Ma expresses much gratitude for WW2 allied forces, descendents
President Ma Ying- jeou expressed gratitude to the descendents of allied forces who assisted in the nation’s air force during the Second Sino-Japanese War, yesterday, following the screening of a documentary film that he attended.
After the premiere of “The Rocking Sky” ( ), several veterans of the war or their descendants were invited on stage to receive a standing ovation from Ma and the audience. Ma stated that during the eight years of war, many foreigners helped the R.O.C. pull through the difficult period, so the government decided to invite allied forces to Taiwan, including descendants of the Soviet Volunteer Group, a volunteer part of the Soviet Air Forces, and the American Volunteer Group, also known as the Flying Tigers.
“Not only soldiers, but also many foreign businessmen, preachers and doctors provided help — they are all benefactors of the R.O.C. and we should express our upmost gratitude,” Ma said, stating that by expressing their gratitude, “we can let them feel that we are a nation that values history and relations.”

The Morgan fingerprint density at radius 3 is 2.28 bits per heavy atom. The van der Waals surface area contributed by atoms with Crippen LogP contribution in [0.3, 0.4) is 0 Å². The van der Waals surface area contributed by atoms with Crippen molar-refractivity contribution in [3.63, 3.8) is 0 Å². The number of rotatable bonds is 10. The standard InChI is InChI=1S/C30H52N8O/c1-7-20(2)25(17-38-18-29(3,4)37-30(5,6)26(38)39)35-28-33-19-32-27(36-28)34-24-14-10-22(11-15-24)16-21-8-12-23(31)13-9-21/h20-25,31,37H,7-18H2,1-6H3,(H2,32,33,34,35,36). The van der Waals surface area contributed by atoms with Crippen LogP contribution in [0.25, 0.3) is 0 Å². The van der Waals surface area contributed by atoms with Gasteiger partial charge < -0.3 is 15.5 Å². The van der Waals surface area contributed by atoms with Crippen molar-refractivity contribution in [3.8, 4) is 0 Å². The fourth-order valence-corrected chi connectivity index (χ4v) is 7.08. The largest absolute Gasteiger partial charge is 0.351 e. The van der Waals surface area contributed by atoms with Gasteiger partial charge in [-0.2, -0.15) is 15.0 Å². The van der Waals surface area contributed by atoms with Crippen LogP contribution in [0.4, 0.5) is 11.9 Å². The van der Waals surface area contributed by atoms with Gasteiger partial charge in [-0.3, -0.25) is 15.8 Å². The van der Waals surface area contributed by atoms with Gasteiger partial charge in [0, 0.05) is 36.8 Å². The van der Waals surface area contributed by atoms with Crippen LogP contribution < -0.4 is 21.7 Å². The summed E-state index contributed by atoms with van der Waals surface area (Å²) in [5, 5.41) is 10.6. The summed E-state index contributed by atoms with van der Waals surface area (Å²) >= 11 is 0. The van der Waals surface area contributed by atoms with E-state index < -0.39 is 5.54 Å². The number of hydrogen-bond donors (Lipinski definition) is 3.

Before the premiere, Ma said that according to statistics from the Academia Historica ( ), China endured 13,000 air raids by the Japanese, and over 250,000 bombs killed more than 90,000 people during the Second SinoJapanese War. The R.O.C. Air Force brought down 914 Japanese aircrafts and more than 600 on land. “Over 4,000 soldiers were sacrificed in the war, mostly fighter pilots,” Ma said.
Liu Chao-shiuan ( ), president of the General Association of Chinese Culture (
), said that fighter pilots had a high death rate of 50 percent. The documentary includes viewpoints from not only fighter pilots but also from three women, as family members of fighter pilots, who watch their loved ones fight and sacrifice in war. Ma stated that viewing history from the angle of female family members “makes it very unique.”